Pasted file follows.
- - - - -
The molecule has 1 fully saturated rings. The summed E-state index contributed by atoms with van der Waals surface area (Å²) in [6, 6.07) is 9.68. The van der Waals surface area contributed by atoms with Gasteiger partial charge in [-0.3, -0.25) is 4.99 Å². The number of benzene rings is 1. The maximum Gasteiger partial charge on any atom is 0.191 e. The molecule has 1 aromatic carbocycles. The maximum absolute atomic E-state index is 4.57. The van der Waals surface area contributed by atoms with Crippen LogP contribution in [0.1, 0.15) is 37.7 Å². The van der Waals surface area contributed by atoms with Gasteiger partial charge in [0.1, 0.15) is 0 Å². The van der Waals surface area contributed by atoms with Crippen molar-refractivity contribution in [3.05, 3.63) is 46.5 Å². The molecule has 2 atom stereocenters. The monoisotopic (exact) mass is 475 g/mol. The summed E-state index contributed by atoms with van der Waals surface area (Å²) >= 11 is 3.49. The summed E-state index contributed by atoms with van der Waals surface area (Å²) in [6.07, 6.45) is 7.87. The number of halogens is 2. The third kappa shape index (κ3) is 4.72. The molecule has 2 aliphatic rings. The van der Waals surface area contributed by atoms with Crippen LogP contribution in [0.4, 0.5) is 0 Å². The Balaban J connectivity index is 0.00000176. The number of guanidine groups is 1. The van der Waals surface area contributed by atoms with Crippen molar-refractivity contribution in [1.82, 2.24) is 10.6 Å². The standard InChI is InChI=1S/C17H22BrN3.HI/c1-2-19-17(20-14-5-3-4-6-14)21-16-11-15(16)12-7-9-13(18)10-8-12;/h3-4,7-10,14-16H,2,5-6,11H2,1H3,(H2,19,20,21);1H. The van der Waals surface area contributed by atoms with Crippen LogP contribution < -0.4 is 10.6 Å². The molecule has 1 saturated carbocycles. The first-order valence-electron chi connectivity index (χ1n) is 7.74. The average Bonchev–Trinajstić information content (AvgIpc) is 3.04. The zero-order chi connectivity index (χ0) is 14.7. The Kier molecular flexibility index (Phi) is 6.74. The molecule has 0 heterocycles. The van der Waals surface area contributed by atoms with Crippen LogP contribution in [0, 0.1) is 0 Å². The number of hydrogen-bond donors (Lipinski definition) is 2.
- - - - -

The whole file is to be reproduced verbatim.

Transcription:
The molecule has 1 fully saturated rings. The summed E-state index contributed by atoms with van der Waals surface area (Å²) in [6, 6.07) is 9.68. The van der Waals surface area contributed by atoms with Gasteiger partial charge in [-0.3, -0.25) is 4.99 Å². The number of benzene rings is 1. The maximum Gasteiger partial charge on any atom is 0.191 e. The molecule has 1 aromatic carbocycles. The maximum absolute atomic E-state index is 4.57. The van der Waals surface area contributed by atoms with Crippen LogP contribution in [0.1, 0.15) is 37.7 Å². The van der Waals surface area contributed by atoms with Gasteiger partial charge in [0.1, 0.15) is 0 Å². The van der Waals surface area contributed by atoms with Crippen molar-refractivity contribution in [3.05, 3.63) is 46.5 Å². The molecule has 2 atom stereocenters. The monoisotopic (exact) mass is 475 g/mol. The summed E-state index contributed by atoms with van der Waals surface area (Å²) >= 11 is 3.49. The summed E-state index contributed by atoms with van der Waals surface area (Å²) in [6.07, 6.45) is 7.87. The number of halogens is 2. The third kappa shape index (κ3) is 4.72. The molecule has 2 aliphatic rings. The van der Waals surface area contributed by atoms with Crippen LogP contribution in [0.4, 0.5) is 0 Å². The Balaban J connectivity index is 0.00000176. The number of guanidine groups is 1. The van der Waals surface area contributed by atoms with Crippen molar-refractivity contribution in [1.82, 2.24) is 10.6 Å². The standard InChI is InChI=1S/C17H22BrN3.HI/c1-2-19-17(20-14-5-3-4-6-14)21-16-11-15(16)12-7-9-13(18)10-8-12;/h3-4,7-10,14-16H,2,5-6,11H2,1H3,(H2,19,20,21);1H. The van der Waals surface area contributed by atoms with Crippen LogP contribution < -0.4 is 10.6 Å². The molecule has 1 saturated carbocycles. The first-order valence-electron chi connectivity index (χ1n) is 7.74. The average Bonchev–Trinajstić information content (AvgIpc) is 3.04. The zero-order chi connectivity index (χ0) is 14.7. The Kier molecular flexibility index (Phi) is 6.74. The molecule has 0 heterocycles. The van der Waals surface area contributed by atoms with Crippen LogP contribution in [0, 0.1) is 0 Å². The number of hydrogen-bond donors (Lipinski definition) is 2.